After winning his home state of Ohio, Gov. John Kasich promised to stay in the race until the Republican Convention this summer.
"We are going to go all the way to Cleveland and secure the Republican nomination," Kasich said at his victory speech in a Cleveland suburb.
He now heads to neighboring Pennsylvania, which holds its primary April 26.
Despite Kasich's win in the delegate-rich state, he will have only 129 delegates, making it statistically impossible for him to win the necessary 1237 delegates for the nomination.
What Kasich's win does do, however, is make it more difficult for Trump to also obtain a majority of delegates, increasing the possibility that the Republican Party will not have a nominee heading into that party's convention in July. If no nominee won after all the states voted, the delegates decide the winner.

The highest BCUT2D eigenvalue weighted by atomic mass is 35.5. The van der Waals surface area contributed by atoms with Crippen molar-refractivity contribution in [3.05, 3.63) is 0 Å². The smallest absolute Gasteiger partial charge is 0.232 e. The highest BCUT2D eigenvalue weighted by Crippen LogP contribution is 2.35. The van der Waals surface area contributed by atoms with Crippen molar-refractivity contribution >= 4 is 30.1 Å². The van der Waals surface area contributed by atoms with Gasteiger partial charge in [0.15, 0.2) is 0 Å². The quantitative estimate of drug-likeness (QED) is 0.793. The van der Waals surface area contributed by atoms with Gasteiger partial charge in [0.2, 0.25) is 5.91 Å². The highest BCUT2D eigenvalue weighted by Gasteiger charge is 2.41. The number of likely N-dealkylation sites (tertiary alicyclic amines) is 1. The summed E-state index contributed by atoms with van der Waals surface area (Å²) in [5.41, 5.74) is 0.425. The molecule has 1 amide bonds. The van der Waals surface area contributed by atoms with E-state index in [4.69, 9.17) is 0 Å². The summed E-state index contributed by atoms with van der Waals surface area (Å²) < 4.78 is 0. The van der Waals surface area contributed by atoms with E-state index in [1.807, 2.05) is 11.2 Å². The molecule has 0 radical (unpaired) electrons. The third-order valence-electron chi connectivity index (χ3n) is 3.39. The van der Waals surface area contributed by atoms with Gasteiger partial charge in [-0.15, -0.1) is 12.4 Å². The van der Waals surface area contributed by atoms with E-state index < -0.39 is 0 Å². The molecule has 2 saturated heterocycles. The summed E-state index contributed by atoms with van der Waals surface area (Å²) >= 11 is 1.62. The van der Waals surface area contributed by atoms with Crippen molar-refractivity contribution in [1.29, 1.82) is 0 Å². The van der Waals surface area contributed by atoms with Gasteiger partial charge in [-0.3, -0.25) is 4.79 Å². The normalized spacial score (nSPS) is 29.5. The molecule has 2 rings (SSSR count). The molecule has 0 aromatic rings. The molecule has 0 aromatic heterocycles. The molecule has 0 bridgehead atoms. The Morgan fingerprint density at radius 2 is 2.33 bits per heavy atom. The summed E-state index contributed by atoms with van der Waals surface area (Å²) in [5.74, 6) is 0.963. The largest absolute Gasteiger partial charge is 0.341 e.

Even after winning Ohio's 66 delegates, he will still have fewer delegates than Florida Sen. Marco Rubio had when he dropped out Tuesday night after a devastating loss in his home state of Florida.
Kasich campaigned heavily in his home state where he's a popular governor. He won among the highly educated with 60 percent and among those who make more than $100,000 per year, according to exit polls.
He won among those who identify as Democrat, whom made up seven percent of primary voters, with 53 percent. He also beat Trump among independents by six percent.